Today I am going to be looking at three Virginia house districts in the Northern VA/DC Metro Area: VA HD 31, VA HD 40, and VA HD 51. These three districts all cover portions of Prince William County, with HD 31 also covering portions of Faquier County and HD 40 also covering parts of Fairfax County.
VA HD 31
VA HD 31 has been a moderately Democratic leaning district at the presidential level, with Barack Obama carrying it by a little more than 7 points in 2012, Hillary Clinton carrying it by a little more than 10 points, and Joe Biden carrying it by just under 15 points. Unlike a lot of the other suburban VA house districts, which were reliably Republican at the state legislative level pre-Trump, HD 31 was competitive, with Republican Scott Lingamfelter narrowly winning reelection here by just a percentage point in 2013 and by about 7 points in 2015. Democrat Elizabeth Guzman flipped the seat in 2017, defeating Lingamfelter by about a 10-point margin. In 2019, Guzman was reelected by a narrower 5.5 point margin, against Republican D.J. Jordan, in what was a closer than expected race. It seems that Jordan was a particularly strong Republican candidate, raising over $350K that cycle. Guzman’s 2021 Republican opponent, Ben Baldwin, on the other hand, doesn’t seem to be nearly as strong a candidate as Jordan. (For comparison, Baldwin has raised about just $62K so far.) I’m classifying this district as Likely Democrat. Despite not having that great a showing last cycle, Guzman should be heavily favored this cycle, given that her Republican opposition seems to be considerably weaker. If Baldwin’s fundraising improves considerably, I could see the district becoming more competitive.
VA HD 40
VA HD 40 has trended heavily towards the Democrats in recent years, with Mitt Romney carrying the district by just under 4 points, but Clinton carrying it by about 11 points. In 2020, Biden considerably improved on the Dem margins, as he carried the district by nearly 25 points (at least according to Daily Kos Elections). At the state legislative level, HD 40 had traditionally been a fairly reliable Republican district, with Republican Tim Hugo winning by over 20 points in both 2013 and 2015. However, as with many other VA districts, HD 40 was seen as a decent pick-up opportunity for Democrats in 2017. In the end, the Democrats came up just short in the district (in 2017), with Hugo narrowly surviving by less than a percentage point, making it one of the few Clinton-won districts that the Republicans managed to hold on to. However, Democrat Dan Helmer was able to flip the seat in 2019, as he defeated Hugo by just under 5 points. Helmer should definitely be favored for 2021, considering how much the district has moved to the left and that he has the advantage of incumbency (unlike in 2019, when he was running against the Republican incumbent). Considering how well Biden did in the district, a rating as safe for Dems as Likely Dem might even be warranted. However, I am going to cautiously classify it as Lean Democrat, given that Helmer has a fairly strong Republican opponent this cycle, Harold Pyon, who has raised a decent among of money so far (about $235K.) The fact that Pyon is Asian might also be helpful for the GOP, given that Asians make up a fair percentage of the district’s population (about 18%, according to recent Census Estimates). Biden’s 25-point margin of victory in the district might also be an extremely generous estimate for the Dems, as another 2020 estimate, computed by Ryan Brune, has Biden winning the district by a considerably lower 14-point margin. (I have typically been ignoring Brune’s 2020 estimates, but since there was such a discrepancy between his estimate and DKE’s estimate, I thought it was worth pointing out in this particular district).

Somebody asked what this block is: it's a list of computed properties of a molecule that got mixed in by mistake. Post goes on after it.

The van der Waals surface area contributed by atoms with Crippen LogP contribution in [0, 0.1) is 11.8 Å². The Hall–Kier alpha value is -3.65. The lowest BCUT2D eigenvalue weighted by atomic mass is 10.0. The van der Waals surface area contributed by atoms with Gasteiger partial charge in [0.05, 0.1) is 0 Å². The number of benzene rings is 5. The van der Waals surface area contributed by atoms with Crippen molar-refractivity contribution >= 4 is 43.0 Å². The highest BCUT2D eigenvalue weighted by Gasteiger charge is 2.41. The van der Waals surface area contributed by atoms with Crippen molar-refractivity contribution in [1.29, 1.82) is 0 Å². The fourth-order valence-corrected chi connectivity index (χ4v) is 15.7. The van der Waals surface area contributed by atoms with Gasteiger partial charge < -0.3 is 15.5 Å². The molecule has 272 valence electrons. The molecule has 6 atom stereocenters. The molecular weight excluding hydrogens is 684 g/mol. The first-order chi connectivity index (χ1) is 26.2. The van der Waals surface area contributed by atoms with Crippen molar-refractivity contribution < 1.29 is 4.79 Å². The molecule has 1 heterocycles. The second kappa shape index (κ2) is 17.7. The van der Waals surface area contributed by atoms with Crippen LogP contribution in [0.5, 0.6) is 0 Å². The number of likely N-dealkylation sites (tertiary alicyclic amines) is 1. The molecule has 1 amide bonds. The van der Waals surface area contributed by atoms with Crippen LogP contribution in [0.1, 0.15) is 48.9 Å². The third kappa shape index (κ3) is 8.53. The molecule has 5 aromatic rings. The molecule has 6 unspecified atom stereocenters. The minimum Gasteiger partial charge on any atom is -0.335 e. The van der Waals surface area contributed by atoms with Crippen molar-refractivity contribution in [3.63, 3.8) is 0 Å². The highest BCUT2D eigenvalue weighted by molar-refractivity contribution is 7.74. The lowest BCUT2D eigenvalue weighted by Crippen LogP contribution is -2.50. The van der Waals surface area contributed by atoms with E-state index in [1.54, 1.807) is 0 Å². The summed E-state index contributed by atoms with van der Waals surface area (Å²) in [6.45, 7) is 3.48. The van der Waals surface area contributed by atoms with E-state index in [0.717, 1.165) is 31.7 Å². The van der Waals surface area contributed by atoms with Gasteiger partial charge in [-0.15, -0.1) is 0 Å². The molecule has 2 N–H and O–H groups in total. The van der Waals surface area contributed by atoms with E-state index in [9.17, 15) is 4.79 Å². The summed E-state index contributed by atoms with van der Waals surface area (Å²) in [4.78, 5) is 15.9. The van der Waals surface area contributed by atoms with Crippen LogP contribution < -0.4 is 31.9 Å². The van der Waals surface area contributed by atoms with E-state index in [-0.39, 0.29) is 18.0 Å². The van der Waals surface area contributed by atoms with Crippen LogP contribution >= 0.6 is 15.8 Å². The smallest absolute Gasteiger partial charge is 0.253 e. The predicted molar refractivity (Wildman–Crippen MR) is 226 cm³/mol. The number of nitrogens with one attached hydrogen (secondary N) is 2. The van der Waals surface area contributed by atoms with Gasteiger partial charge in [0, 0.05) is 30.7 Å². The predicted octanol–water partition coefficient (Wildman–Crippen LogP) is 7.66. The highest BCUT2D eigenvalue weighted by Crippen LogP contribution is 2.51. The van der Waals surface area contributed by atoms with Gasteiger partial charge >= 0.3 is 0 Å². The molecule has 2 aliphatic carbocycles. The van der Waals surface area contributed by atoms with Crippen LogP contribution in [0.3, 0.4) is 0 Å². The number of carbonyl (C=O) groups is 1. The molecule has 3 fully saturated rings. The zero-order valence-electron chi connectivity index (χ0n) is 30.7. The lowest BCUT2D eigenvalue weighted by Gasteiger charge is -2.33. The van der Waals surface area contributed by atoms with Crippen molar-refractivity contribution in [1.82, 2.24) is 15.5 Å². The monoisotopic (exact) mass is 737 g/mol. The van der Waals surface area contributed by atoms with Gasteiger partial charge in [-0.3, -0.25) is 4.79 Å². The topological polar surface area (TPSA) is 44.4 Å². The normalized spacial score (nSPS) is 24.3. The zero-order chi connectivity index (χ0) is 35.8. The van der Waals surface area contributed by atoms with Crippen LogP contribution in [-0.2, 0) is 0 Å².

VA HD 51
VA HD 51 has traditionally been a moderately competitive/Democratic leaning district at the presidential level and has continued to move to the left, having gone from supporting Obama by just under 4 points in 2012, to supporting Clinton by a larger margin of almost 9 points, to supporting Biden by nearly 13 points. As in a lot of other suburban VA house districts, HD 51 flipped to the Democrats in 2017, with Dem Hala Ayala winning by about 6 points, against incumbent Republican Richard Anderson, who had previously won by just under 8 points in 2013 and had been unopposed in 2015. Ayala was reelected in 2019 by a slightly larger 9-point margin, in a rematch against Anderson. However, the seat is open this cycle, as Ayala is running for Lieutenant Governor. Briana Sewell and Tim Cox are the respective 2021 Democratic and Republican candidates. It should be noted that Cox has raised practically no money so far (he has raised less than $15K, in contrast to Sewell who raised over $200K), so it doesn’t seem as though the GOP is seriously contesting the seat, even though it is open. Given the disparities in fundraising, I’m classifying the district as Likely Democrat, easily favoring Sewell. As with HD 31, I could the see the district becoming more competitive if Cox’s fundraising improves (which doesn’t seem that likely).
Thanks to Daily Kos Elections (for the 2012, 2016, and 2020 calculations).